Saturday, June 18, 2011


The other day, at a Chinese Restaurant, we came upon some friends as we were paying up to move out. In that one spur before I turned around and the couple registered our greeting, the lady’s mask slipped. No, it did not slip, in fact it took a moment to come on, just a lightening Nano of a second. But the original expression stayed with me, right through the ride home. Thank God for the mask, I told myself!

There are prospective events in my life I dread. I dread coming upon someone changing. I have paranoia of catching my maid unawares, what if she is drinking straight out of the milk pan?! I cautiously knock on all toilets. It makes me uncomfortable to keep bumping into an acquaintance over and over on the jogging track. There is this imaginary fear that my wallet may not have enough cash when I open it after a purchase. I am petrified of the husband dragging an obvious friend up to me and loudly announcing, “Remember him?” I dread an empty fuel tank, a run-down phone recharge as also a dying gas burner flame. But there is something I dread more.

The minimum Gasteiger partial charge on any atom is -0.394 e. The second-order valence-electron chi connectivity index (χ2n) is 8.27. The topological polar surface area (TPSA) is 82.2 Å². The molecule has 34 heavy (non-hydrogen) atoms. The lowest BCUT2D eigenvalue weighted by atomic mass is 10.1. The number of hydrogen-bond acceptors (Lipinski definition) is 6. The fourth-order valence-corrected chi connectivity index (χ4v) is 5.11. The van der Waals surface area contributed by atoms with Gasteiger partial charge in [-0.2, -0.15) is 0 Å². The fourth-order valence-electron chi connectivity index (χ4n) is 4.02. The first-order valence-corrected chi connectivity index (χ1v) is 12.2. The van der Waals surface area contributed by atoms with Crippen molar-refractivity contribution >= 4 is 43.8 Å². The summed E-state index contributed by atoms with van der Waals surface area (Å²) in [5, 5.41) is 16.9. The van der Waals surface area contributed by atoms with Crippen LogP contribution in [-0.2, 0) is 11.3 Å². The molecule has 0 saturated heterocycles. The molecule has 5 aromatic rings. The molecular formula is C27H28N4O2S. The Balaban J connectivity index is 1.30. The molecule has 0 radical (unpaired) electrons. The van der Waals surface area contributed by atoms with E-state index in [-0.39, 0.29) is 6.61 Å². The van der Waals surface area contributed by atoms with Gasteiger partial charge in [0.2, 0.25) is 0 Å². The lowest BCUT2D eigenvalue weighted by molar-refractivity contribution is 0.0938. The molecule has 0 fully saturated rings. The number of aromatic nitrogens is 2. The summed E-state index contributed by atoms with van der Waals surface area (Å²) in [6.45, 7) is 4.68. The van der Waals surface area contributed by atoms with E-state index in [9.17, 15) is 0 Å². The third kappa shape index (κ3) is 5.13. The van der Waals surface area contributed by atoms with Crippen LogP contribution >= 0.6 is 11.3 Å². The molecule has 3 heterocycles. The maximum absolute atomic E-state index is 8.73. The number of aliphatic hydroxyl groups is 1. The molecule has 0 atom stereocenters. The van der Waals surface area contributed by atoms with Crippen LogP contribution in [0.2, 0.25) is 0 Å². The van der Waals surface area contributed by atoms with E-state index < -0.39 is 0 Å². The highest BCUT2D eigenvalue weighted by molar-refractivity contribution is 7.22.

I dread surprising another human before they have had the time to snap on the mask. It is awful.  There is something there in that fleeting and forced intimacy that I would rather not acknowledge. On the few occasions I have glimpsed this crack; it appeared achingly desolate on the other side. Every time it has happened, I have quickly broken the eye contact to look away, giving time and space for the curtain to come down.

Why do we wear this mask? Wither this need to hide? To pretend. Is the mask something decreed by social hygienists? Does it aid or hinder our authenticity and evolution? Where would we be without the mask; dancing in heaven or roasting in hell?

by: Paul Laurence Dunbar (1872-1906)

WE wear the mask that grins and lies,
It hides our cheeks and shades our eyes--
This debt we pay to human guile;
With torn and bleeding hearts we smile
And mouth with myriad subtleties.

Why should the world be over-wise,
In counting all our tears and sighs?
Nay, let them only see us while
We wear the mask.

We smile, but oh great Christ, our cries
To Thee from tortured souls arise.
We sing, but oh the clay is vile
Beneath our feet, and long the mile;
But let the world dream otherwise,
We wear the mask!

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